Pomeroy: Yeah, for the longest time this was just a hobby for me. And really, my motivations were completely pure -- I just wanted people to see the information. So it didn't make a lot of sense to -- I don't think it would have been possible in the early days to charge people to see the information because they didn't really know that it would benefit them.
So over time, as I gained more and more of a following, this stuff was cited in the media more, coaches started using it, publicly expressed, you know, that they used it to gain an advantage -- as that happened, and I had to invest more time in it, it sort of became necessary to consider how I might turn this into something that I could do full-time. And those recruiting websites are sort of a good model, really. They don't set up their paywall the same way I do, but just knowing the fact that they could charge a hundred bucks a year, and they had tons of people apparently buying subscriptions, I felt like, hey, if I could just get my toe in the water and charge some small fee for this, I should do alright.
So that's what I did two years ago, I tested out that kind of model. And it was pretty successful. I still keep kind of the main data free, so for the noobies out there, they can still see the information that they want without having to pay for it. But if you want more detailed information, you pay a fairly small fee and I think it ends up being worth the money.
TechNewsWorld: Yeah, it's 20 bucks, right? For a year?
Pomeroy: Yeah, 20 dollars for 12 months. And you know, that's probably not the optimal price point -- I could charge more and make more money. I'd have fewer subscribers; it might be better for me, I don't know. But I kind of wanted a really small price point so the people that wanted this information could pretty much afford it across the board. And the people that didn't want this information obviously wouldn't want to buy it anyway, so that's kind of why I chose that.
TechNewsWorld: A lot of people who have run hyper-successful blogs like yours have eventually been snatched up by more traditional media outlets. I think Nate Silver is probably the most obvious example of this -- he was authoring a political analysis blog, forecasting election results, and he later wound up with The New York Times, and he became an even bigger deal there and was a huge source of traffic for them, especially during this last election cycle.
With your popularity, and with your site's brand that you touched on earlier, I have to imagine that "traditional" media outlets have been contacting you, or they will be contacting you, about joining their coverage. How do you balance the pros and cons of having, you know, potentially a broader reach, and maybe not having to worry about subscribers, by joining one of these sites or one of these outlets, versus the autonomy and kind of the cool factor of having your own thing that you started yourself? How do you look at that?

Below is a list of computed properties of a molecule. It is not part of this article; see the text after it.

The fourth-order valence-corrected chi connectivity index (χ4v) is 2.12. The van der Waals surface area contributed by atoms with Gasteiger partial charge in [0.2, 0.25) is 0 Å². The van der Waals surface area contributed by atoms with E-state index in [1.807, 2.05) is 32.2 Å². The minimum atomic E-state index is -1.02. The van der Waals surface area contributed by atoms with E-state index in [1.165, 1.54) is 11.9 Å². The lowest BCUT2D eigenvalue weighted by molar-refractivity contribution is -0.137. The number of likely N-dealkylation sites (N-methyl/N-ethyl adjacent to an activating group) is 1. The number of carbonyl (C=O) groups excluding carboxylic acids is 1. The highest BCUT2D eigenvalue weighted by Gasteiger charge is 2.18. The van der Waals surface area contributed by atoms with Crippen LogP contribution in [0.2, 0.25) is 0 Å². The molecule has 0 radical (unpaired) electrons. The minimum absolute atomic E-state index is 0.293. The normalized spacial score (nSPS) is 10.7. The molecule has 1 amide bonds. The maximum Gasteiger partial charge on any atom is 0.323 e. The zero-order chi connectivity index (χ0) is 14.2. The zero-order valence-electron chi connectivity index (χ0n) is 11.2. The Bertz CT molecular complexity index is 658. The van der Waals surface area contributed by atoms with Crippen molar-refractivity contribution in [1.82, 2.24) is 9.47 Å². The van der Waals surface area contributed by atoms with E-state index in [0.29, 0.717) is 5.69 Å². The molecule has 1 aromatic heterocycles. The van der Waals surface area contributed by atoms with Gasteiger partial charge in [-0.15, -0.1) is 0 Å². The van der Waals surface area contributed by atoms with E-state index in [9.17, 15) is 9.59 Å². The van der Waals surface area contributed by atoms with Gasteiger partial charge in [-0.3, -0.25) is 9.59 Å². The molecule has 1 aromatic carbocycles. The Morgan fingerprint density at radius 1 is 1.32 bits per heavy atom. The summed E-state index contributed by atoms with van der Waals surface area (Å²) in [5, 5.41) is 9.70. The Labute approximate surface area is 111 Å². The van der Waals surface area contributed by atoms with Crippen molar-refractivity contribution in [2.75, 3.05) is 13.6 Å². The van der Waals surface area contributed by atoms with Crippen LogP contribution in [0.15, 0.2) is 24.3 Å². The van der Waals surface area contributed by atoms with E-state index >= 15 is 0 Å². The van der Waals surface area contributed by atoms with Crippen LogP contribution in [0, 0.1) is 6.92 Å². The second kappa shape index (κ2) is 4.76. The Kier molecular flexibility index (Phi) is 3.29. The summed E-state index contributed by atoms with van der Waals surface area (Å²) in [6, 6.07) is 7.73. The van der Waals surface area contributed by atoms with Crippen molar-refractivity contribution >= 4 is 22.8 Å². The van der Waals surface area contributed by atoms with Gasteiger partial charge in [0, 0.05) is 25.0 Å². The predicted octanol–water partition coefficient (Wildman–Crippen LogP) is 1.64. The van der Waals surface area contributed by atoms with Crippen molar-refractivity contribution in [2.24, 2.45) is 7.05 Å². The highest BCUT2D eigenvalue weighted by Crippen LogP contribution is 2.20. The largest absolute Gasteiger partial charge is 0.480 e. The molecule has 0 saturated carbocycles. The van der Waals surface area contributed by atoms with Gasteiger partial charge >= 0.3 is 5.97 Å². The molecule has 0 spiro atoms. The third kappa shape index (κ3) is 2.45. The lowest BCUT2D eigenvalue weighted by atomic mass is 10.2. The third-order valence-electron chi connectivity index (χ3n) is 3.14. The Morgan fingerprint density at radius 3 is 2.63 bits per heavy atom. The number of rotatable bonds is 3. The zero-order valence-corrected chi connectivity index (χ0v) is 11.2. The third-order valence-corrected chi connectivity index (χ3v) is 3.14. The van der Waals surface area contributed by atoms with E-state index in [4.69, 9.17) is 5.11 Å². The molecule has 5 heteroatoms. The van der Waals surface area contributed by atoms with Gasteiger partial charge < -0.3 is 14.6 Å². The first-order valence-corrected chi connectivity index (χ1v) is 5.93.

Pomeroy: Yeah, that's a great question. By nature I'm a pretty independent person, pretty possessive. I mean, this is something I started from scratch, so I feel pretty strongly that I wouldn't want somebody else interfering with that. That's always in the back of my mind. And people have reached out at various times with some feelers about taking over my site or incorporating it into their bigger website, and so there are pros and cons.
I think the biggest benefit would be that there'd be a lot less labor on my part maintaining things. So that's appealing. But the cons are, you know, I lose that independence. I pretty much -- I do some freelance work for ESPN.com, I occasionally contribute to some other sites -- but I'm pretty independent right now. I don't have to worry about any employee policies or anything like that. I can kind of do whatever the hell I want -- that's appealing as well.
And the site's been successful; they subscription model has been really successful. So if somebody wants to, you know, come in and make me an offer, it has to be something that would be somewhat in the ballpark of how well I'm doing now. And I think that is a challenge, too. I don't think other websites understand the value of what I have yet. So nobody's really ever made really a serious offer that I'd have to contemplate. Maybe down the road that'll happen, and certainly I'd be open to that, but we'll just have to see how it goes.